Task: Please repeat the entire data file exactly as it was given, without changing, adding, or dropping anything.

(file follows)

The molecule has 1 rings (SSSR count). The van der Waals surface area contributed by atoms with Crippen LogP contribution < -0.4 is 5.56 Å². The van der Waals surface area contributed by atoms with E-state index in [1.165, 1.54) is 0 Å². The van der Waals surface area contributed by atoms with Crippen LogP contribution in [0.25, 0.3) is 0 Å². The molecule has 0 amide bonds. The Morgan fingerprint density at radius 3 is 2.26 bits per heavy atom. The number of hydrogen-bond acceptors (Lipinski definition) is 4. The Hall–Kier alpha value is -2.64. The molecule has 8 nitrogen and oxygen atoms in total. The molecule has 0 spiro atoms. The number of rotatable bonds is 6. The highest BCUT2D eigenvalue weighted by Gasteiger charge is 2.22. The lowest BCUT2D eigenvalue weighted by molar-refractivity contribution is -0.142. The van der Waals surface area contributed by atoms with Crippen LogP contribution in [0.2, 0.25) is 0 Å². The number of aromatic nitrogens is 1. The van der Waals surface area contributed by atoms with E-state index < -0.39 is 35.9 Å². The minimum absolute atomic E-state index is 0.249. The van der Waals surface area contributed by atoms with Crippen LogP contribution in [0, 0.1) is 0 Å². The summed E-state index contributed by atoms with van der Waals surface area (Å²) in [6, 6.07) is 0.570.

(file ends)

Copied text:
The molecule has 1 rings (SSSR count). The van der Waals surface area contributed by atoms with Crippen LogP contribution < -0.4 is 5.56 Å². The van der Waals surface area contributed by atoms with E-state index in [1.165, 1.54) is 0 Å². The van der Waals surface area contributed by atoms with Crippen LogP contribution in [0.25, 0.3) is 0 Å². The molecule has 0 amide bonds. The Morgan fingerprint density at radius 3 is 2.26 bits per heavy atom. The number of hydrogen-bond acceptors (Lipinski definition) is 4. The Hall–Kier alpha value is -2.64. The molecule has 8 nitrogen and oxygen atoms in total. The molecule has 0 spiro atoms. The number of rotatable bonds is 6. The highest BCUT2D eigenvalue weighted by Gasteiger charge is 2.22. The lowest BCUT2D eigenvalue weighted by molar-refractivity contribution is -0.142. The van der Waals surface area contributed by atoms with Crippen LogP contribution in [0.2, 0.25) is 0 Å². The number of aromatic nitrogens is 1. The van der Waals surface area contributed by atoms with E-state index < -0.39 is 35.9 Å². The minimum absolute atomic E-state index is 0.249. The van der Waals surface area contributed by atoms with Crippen LogP contribution in [0, 0.1) is 0 Å². The summed E-state index contributed by atoms with van der Waals surface area (Å²) in [6, 6.07) is 0.570.